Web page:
Although the number of licensed courier service providers in Uganda has increased over the past two years, Ms. Julianne Mweherie, director of industry affairs and content for the Uganda Communications Commission, stated that there are still illegal courier service providers in the nation, which they are actively attempting to eliminate.
“The number of licensed courier service providers has increased from 17 to now 40 companies, we would like to see everybody in the industry come and get licenses from us and people should only use the licensed courier service operators,” the director noted.
Nonetheless, Ms. Mweherie expressed dismay that only 40% of courier businesses are controlled by domestic operators (national enterprises).
“We promote competition because we want a lot of people to come in this space of the courier business, it creates employment and increases internet penetration,” she added.
UCC anticipates that the country's e-commerce would be mostly driven by the emergency courier services subsector, as they can deliver goods to the customer's door post.
The director of corporate affairs of the Uganda Communications Commission, Mr. Fred Otunnu Okot, stated during the postal and courier stakeholder engagement on Tuesday, 2023, at UCC headquarters in Bugolobi that posts and couriers play a significant role in driving the social and economic transformation of the nation.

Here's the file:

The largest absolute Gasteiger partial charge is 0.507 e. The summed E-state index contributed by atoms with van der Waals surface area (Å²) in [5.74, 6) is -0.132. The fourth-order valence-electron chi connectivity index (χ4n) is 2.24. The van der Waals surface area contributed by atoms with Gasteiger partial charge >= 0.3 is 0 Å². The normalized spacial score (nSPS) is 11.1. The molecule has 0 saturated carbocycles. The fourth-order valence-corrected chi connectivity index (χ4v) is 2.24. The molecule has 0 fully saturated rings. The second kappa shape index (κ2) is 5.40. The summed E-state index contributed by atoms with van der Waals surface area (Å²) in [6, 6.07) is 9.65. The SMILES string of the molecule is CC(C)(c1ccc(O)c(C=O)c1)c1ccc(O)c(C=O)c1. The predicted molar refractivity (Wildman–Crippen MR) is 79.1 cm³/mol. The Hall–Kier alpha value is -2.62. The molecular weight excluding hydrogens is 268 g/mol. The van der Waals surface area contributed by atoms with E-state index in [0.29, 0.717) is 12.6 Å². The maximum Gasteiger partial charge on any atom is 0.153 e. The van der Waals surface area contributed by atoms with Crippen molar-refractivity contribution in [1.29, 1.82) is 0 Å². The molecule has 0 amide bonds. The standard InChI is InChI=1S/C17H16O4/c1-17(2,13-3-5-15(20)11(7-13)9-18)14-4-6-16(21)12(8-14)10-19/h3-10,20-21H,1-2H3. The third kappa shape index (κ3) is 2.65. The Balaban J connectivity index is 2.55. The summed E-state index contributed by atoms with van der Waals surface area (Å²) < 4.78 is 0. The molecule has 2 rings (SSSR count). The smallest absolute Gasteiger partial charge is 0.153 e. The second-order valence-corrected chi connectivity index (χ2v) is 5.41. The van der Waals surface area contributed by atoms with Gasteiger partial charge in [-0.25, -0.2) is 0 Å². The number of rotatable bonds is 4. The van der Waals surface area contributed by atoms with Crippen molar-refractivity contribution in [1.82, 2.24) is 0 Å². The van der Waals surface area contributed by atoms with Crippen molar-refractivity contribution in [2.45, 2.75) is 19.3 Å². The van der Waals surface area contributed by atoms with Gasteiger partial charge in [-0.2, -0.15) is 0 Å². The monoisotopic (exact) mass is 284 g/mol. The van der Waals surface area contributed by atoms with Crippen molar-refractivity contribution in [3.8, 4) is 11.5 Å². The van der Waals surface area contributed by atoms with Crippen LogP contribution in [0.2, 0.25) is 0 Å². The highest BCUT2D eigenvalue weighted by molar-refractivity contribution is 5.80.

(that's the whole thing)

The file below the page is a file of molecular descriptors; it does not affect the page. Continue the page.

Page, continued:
He stated, “postal and courier services have undergone evolution over the years, with advances in technology. Through innovations and digital transformation, we have seen continuous growth in e-commerce that can only be driven by courier companies to complete the supply chain.”
The UCC manager of postal services, Ms. Agatha k. Mbabazize, asserted that postal services are the driving force behind e-commerce due to changes in customer preferences, wants, and choices, emphasizing that customers place online orders and have their packages delivered by mail and courier.